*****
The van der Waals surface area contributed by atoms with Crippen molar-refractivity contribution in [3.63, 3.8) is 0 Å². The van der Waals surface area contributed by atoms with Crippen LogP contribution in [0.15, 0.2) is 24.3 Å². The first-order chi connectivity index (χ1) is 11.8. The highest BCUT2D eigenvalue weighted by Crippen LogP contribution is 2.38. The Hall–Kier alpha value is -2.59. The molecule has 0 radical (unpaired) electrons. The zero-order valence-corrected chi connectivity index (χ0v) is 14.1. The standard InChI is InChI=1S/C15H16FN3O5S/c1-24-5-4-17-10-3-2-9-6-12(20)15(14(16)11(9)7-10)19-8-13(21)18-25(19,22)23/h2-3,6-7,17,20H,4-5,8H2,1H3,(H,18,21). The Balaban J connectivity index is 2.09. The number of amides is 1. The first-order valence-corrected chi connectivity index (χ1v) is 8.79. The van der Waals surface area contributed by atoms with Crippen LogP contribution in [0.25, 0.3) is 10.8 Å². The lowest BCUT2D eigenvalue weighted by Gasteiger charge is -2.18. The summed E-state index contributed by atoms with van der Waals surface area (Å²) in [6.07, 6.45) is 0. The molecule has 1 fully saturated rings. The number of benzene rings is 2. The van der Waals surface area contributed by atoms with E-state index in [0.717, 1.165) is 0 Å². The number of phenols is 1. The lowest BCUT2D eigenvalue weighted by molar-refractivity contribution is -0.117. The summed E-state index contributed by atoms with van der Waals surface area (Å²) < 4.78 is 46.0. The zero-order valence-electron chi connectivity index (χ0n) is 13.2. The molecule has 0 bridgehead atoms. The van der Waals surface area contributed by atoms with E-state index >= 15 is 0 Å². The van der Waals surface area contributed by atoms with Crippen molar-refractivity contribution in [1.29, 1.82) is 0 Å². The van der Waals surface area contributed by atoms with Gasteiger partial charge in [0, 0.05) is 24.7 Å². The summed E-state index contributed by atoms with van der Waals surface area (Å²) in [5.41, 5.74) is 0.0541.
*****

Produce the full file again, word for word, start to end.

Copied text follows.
The van der Waals surface area contributed by atoms with Crippen molar-refractivity contribution in [3.63, 3.8) is 0 Å². The van der Waals surface area contributed by atoms with Crippen LogP contribution in [0.15, 0.2) is 24.3 Å². The first-order chi connectivity index (χ1) is 11.8. The highest BCUT2D eigenvalue weighted by Crippen LogP contribution is 2.38. The Hall–Kier alpha value is -2.59. The molecule has 0 radical (unpaired) electrons. The zero-order valence-corrected chi connectivity index (χ0v) is 14.1. The standard InChI is InChI=1S/C15H16FN3O5S/c1-24-5-4-17-10-3-2-9-6-12(20)15(14(16)11(9)7-10)19-8-13(21)18-25(19,22)23/h2-3,6-7,17,20H,4-5,8H2,1H3,(H,18,21). The Balaban J connectivity index is 2.09. The number of amides is 1. The first-order valence-corrected chi connectivity index (χ1v) is 8.79. The van der Waals surface area contributed by atoms with Crippen LogP contribution in [0.25, 0.3) is 10.8 Å². The lowest BCUT2D eigenvalue weighted by Gasteiger charge is -2.18. The summed E-state index contributed by atoms with van der Waals surface area (Å²) in [6.07, 6.45) is 0. The molecule has 1 fully saturated rings. The number of benzene rings is 2. The van der Waals surface area contributed by atoms with E-state index in [0.717, 1.165) is 0 Å². The number of phenols is 1. The lowest BCUT2D eigenvalue weighted by molar-refractivity contribution is -0.117. The summed E-state index contributed by atoms with van der Waals surface area (Å²) < 4.78 is 46.0. The zero-order valence-electron chi connectivity index (χ0n) is 13.2. The molecule has 0 bridgehead atoms. The van der Waals surface area contributed by atoms with E-state index >= 15 is 0 Å². The van der Waals surface area contributed by atoms with Crippen molar-refractivity contribution in [1.29, 1.82) is 0 Å². The van der Waals surface area contributed by atoms with Gasteiger partial charge in [0, 0.05) is 24.7 Å². The summed E-state index contributed by atoms with van der Waals surface area (Å²) in [5.41, 5.74) is 0.0541.